Burning scented candles in your house could be clogging up the air and putting your family at risk of inhaling dust and fungal spores.
Researchers at San Diego State University investigated various factors that contribute to air pollution inside the house.
No surprise, but they found that cigarette smoke and marijuana smoke clogged up the environment.
They also found that trendy candles and cleaning products also had a damaging effect on the air pollution.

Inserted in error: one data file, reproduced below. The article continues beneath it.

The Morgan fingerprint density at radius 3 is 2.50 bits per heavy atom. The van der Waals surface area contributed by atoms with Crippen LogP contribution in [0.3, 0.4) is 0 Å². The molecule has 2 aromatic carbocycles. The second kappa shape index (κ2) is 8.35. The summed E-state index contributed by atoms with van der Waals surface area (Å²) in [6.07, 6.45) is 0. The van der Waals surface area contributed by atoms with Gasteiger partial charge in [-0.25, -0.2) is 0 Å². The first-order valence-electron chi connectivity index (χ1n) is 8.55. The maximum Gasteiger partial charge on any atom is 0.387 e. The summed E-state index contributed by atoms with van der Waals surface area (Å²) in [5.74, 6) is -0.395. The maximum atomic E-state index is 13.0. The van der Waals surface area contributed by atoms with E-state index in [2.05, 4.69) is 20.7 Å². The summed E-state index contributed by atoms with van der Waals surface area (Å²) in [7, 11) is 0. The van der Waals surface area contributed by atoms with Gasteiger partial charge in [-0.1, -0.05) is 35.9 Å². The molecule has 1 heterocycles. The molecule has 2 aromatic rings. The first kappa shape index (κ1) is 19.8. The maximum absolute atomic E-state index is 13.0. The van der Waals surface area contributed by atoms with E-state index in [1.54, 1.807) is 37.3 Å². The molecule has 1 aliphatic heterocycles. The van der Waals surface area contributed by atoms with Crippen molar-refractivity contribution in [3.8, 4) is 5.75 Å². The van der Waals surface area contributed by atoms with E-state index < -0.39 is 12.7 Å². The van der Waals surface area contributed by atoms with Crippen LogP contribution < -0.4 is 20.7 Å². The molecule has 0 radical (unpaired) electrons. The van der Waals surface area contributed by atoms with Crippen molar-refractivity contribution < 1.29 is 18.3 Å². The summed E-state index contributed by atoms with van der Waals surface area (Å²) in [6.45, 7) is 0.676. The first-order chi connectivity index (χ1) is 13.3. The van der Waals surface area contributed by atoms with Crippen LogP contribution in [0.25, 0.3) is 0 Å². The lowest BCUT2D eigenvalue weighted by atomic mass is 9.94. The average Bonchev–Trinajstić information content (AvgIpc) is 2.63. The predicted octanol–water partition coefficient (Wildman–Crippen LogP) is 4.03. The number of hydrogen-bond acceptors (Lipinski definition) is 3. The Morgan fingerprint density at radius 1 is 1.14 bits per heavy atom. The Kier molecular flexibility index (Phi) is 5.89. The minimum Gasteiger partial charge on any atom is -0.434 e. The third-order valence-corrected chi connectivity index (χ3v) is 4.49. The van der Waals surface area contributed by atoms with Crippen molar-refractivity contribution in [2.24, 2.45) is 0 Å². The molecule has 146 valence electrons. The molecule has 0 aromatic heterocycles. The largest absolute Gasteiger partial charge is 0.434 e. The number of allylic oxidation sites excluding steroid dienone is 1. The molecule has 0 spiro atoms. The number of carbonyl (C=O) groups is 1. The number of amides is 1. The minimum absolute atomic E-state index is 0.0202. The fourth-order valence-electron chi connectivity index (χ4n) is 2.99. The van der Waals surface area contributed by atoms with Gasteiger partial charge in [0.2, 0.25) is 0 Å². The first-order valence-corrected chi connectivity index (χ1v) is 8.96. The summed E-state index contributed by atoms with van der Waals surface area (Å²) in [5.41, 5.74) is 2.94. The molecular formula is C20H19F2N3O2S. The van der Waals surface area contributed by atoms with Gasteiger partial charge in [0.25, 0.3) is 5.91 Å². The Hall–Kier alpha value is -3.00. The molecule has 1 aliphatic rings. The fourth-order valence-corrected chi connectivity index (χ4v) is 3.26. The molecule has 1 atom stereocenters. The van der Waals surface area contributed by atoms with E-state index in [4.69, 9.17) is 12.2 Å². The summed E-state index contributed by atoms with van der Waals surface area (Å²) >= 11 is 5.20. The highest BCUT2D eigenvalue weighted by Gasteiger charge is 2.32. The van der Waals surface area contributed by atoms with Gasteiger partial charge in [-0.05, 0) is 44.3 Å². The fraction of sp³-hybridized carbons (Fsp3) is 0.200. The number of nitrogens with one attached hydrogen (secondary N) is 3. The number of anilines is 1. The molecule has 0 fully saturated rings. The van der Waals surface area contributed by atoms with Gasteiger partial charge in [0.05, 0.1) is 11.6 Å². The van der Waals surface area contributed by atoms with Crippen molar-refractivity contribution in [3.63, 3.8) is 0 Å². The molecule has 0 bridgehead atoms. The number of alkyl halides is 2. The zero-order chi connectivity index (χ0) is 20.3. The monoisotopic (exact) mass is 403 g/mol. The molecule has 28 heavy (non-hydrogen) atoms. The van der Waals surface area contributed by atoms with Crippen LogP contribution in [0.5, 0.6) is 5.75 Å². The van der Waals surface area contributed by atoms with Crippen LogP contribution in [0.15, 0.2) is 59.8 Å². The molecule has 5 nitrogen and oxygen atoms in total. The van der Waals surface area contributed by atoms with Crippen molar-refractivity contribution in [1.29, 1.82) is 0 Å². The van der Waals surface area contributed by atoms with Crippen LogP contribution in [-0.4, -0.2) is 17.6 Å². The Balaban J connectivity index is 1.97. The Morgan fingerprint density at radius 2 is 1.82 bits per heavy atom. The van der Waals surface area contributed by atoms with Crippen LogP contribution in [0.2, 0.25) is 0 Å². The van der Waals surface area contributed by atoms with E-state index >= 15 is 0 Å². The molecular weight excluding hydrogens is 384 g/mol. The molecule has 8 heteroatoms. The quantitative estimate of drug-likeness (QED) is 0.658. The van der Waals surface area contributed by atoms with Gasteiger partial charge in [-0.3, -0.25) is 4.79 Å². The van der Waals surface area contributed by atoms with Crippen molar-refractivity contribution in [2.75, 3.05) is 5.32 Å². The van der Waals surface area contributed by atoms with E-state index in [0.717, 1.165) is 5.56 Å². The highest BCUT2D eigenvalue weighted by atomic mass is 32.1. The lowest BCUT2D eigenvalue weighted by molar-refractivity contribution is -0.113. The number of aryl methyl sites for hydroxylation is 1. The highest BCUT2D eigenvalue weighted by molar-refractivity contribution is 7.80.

They installed a pair of air particle monitors in each of the study homes for 3 months.
The monitors continuously scan the air for particles they are big enough to reach deep into the lungs, where they can affect a person’s health.
Homes that reported cigarette smoking indoors had a median particle level that was close to double that of homes without indoor smoking.
Marijuana smoking contributed to in-home air pollution about as much as tobacco smoking.
Finally, burning candles and incense, frying food in oil and spraying cleaning products also increased the number of fine particles in the air.